Co-authors of the article are: Timothy Kottke; Jose Pulido, M.D.; Feorillo Galivo, Ph.D.; Jill Thompson; Phonphimon Wongthida, Ph.D.; and Rosa Maria Diaz, Ph.D., all of Mayo Clinic; Fiona Errington, Ph.D.; John Chester, Ph.D.; Peter Selby, Ph.D.; and Alan Melcher, Ph.D., all of the Cancer Research UK Clinical Centre, St. James' University Hospital and Leeds Institute of Molecular Medicine, University of Leeds, UK; Heung Chong, Ph.D., of St George's Hospital Medical School, London; Hardev Pandha, Ph.D., of the University of Surrey, Guildford, UK; and Kevin Harrington, Ph.D., of the Institute for Cancer Research, London.

The National Institutes of Health, Cancer Research UK, The Richard M. Schulze Family Foundation, Mayo Clinic, and a private grant funded the study.


Story Source:

The above story is based on materials provided by Mayo Clinic. Note: Materials may be edited for content and length.


Journal Reference:

  1. Timothy Kottke, Fiona Errington, Jose Pulido, Feorillo Galivo, Jill Thompson, Phonphimon Wongthida, Rosa Maria Diaz, Heung Chong, Elizabeth Ilett, John Chester, Hardev Pandha, Kevin Harrington, Peter Selby, Alan Melcher, Richard Vile. Broad antigenic coverage induced by vaccination with virus-based cDNA libraries cures established tumors. Nature Medicine, 2011; DOI: 10.1038/nm.2390

Cite This Page:

Mayo Clinic. "Human vaccine used to cure prostate cancer in mice." ScienceDaily. ScienceDaily, 20 June 2011. <www.sciencedaily.com/releases/2011/06/110619133456.htm>.
Mayo Clinic. (2011, June 20). Human vaccine used to cure prostate cancer in mice. ScienceDaily. Retrieved October 25, 2014 from www.sciencedaily.com/releases/2011/06/110619133456.htm
Mayo Clinic. "Human vaccine used to cure prostate cancer in mice." ScienceDaily. www.sciencedaily.com/releases/2011/06/110619133456.htm (accessed October 25, 2014).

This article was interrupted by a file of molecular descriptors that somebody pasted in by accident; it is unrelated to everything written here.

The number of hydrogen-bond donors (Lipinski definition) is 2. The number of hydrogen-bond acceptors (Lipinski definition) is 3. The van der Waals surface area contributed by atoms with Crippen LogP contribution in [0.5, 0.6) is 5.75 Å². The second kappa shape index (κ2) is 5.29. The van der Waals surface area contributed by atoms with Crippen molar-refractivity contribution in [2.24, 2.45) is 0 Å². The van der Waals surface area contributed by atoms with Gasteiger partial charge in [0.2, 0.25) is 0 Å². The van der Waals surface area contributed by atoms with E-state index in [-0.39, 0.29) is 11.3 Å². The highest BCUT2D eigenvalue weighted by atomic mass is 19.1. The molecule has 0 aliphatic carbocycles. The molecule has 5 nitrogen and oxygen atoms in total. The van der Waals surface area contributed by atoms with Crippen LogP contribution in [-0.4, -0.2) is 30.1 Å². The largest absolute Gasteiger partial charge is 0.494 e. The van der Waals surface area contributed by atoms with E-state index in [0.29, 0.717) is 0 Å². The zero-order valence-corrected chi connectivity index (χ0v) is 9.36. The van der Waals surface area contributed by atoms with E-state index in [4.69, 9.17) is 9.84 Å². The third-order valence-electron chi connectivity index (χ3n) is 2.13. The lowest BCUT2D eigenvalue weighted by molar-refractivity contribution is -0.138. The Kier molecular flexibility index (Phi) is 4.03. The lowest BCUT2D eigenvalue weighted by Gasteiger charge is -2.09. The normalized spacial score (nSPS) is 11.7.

Share This



More Health & Medicine News

Saturday, October 25, 2014

Featured Research

from universities, journals, and other organizations


Featured Videos

from AP, Reuters, AFP, and other news services

Texas Nurse Nina Pham Cured of Ebola

Texas Nurse Nina Pham Cured of Ebola

AFP (Oct. 25, 2014) — An American nurse who contracted Ebola while caring for a Liberian patient in Texas has been declared free of the virus and will leave the hospital. Duration: 01:01 Video provided by AFP
Powered by NewsLook.com
Toxin-Packed Stem Cells Used To Kill Cancer

Toxin-Packed Stem Cells Used To Kill Cancer

Newsy (Oct. 25, 2014) — A Harvard University Research Team created genetically engineered stem cells that are able to kill cancer cells, while leaving other cells unharmed. Video provided by Newsy
Powered by NewsLook.com
IKEA Desk Converts From Standing to Sitting With One Button

IKEA Desk Converts From Standing to Sitting With One Button

Buzz60 (Oct. 24, 2014) — IKEA is out with a new convertible desk that can convert from a sitting desk to a standing one with just the push of a button. Jen Markham explains. Video provided by Buzz60
Powered by NewsLook.com
Ebola Protective Suits Being Made in China

Ebola Protective Suits Being Made in China

AFP (Oct. 24, 2014) — A factory in China is busy making Ebola protective suits for healthcare workers and others fighting the spread of the virus. Duration: 00:38 Video provided by AFP
Powered by NewsLook.com

Search ScienceDaily

Number of stories in archives: 140,361

Find with keyword(s):
 
Enter a keyword or phrase to search ScienceDaily for related topics and research stories.

Save/Print:
Share:  

Breaking News:

Strange & Offbeat Stories

 

Health & Medicine

Mind & Brain

Living & Well

In Other News

... from NewsDaily.com

Science News

Health News

Environment News

Technology News



Save/Print:
Share:  

Free Subscriptions


Get the latest science news with ScienceDaily's free email newsletters, updated daily and weekly. Or view hourly updated newsfeeds in your RSS reader:

Get Social & Mobile


Keep up to date with the latest news from ScienceDaily via social networks and mobile apps:

Have Feedback?


Tell us what you think of ScienceDaily -- we welcome both positive and negative comments. Have any problems using the site? Questions?
Mobile iPhone Android Web
Follow Facebook Twitter Google+
Subscribe RSS Feeds Email Newsletters
Latest Headlines Health & Medicine Mind & Brain Space & Time Matter & Energy Computers & Math Plants & Animals Earth & Climate Fossils & Ruins